Published on August 24th, 2022 | by Paul Stuart

Madden 23 PS5 Review

Madden 23 PS5 Review Paul Stuart

Summary: A minimal improvement from years prior, Madden 23 adds an homage and some new wrinkles...but none significantly advance the series.


More of the Same

Whatever one’s ultimate opinion is of Madden 23, Electronic Arts certainly tried something a little different to get it there. Intent versus execution, however, are two totally different things. Thus, the ball moves a little more definitely toward the red zone versus Madden 22, but – akin to so many previous iterations of Madden – the drive ends up settling for a 30-yard field goal.

The greatest overt selling point of Madden 23 is a fleeting emphasis on its cover star, the late great Hall of Fame coach (John Madden) of which the American football series inspired and advised by for decades. Madden 23 opens with an old versus young (coach) Madden, historical greats All-Madden Team battle complete with signature Madden quotes (on stadium scoreboards), pro-Madden crowd chants, announcer homages to Madden’s on field and video game legacy, and a detailed half time show honoring said coach’s colored journey. Madden coach models in this battle are eerily good, and the celebration of John Madden’s life well done (if too short).

Strangely…that’s when the Madden branding/homage begins and ends in Madden 23. No other mode leans heavily if at all on recognizing its namesake, a glaring omission when so much more could and arguably should be done following Madden’s recent death. For example, having Madden as an option on commentary, a coach in Franchise mode, studio/halftime guest, a playable player in Ultimate Team…? Nope, nope, nope, and nope.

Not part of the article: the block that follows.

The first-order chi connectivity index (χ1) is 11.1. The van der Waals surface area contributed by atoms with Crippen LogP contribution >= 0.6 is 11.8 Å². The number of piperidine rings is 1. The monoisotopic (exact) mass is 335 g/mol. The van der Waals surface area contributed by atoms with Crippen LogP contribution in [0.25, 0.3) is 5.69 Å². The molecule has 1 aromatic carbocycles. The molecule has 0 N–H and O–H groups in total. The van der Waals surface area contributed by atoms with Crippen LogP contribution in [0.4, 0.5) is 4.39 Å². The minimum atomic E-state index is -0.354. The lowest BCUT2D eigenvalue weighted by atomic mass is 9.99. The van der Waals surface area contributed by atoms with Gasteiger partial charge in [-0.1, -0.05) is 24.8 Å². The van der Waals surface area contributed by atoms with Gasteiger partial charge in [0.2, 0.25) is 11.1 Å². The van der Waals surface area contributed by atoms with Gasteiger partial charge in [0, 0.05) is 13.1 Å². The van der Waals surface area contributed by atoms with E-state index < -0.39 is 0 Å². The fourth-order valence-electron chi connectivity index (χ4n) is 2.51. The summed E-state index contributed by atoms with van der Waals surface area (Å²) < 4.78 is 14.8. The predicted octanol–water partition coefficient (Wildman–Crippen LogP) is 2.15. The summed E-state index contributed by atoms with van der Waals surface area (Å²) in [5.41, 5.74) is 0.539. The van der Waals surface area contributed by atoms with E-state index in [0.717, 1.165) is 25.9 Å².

Within the game, Madden 23’s shiniest new toy is ‘FieldSENSE,’ an advertised upgrade to core AI decision making also physics-based movements and physical interactions. During gameplay, this upgrade is there…but not significant. I did see a cool broken tackle and some better defensive line tackle mechanics (versus prior blind defensive swarm and running into butts of dumb blockers). There’s now also a 360-degree spin feature surprisingly easy to enact, although not really effective. Related and in Madden 23, sprint is better utilized in pockets than just open field getaways. Ergo, it’s nice to finally see running backs capable of seizing quick burst openings on tosses and sweeps…and temporary escape from many but elite speed defensive players.

The most noticeable component of FieldSense is Free Form Passing, where quarterbacks now control power of throws (via an on-screen meter), better lead receivers to a reticle, also can aim balls over shoulders. While terrific in concept, this Sisyphean in execution. In Madden 22, an already convoluted passing scheme required receiver selection, type of throw, and more two trigger buttons to simply throw high or low. Now we’re adding yet two more buttons and a left stick control to move the chains in 23.

Still, competitive Madden players may love this nuance (as it a legitimate skill distinction to pick apart even closest defenders). Also, Madden 23 deliberately emphasizes quarterback acumen (‘Skill Based Passing)’ in executing its new advanced scheme…so the better a QB’s arm power and precision, the greater the likelihood of success. The masses, however – noting they’re already faced with calling audibles, hot routes, reading defensive lines and zone adjustments- will probably default to the older scheme. I will give Madden 23 credit, however, for the terrific tutorial on all three available pass interface options.

Other Madden 23 modes get mild boosts. The popular Franchise mode now better emphasizes off-the-field/team nuances such as scouting, city/team atmosphere and free agent negotiation logic. New player tags attempt to yield more realistic roles for specific position and types on a roster. In essence, team nuance is now a contributing factor (for better or worse) to simulation success. I have little doubt this will emerge as a controversial decision for Franchise diehards…but those wanting Franchise to better resemble a favorite team will laud it.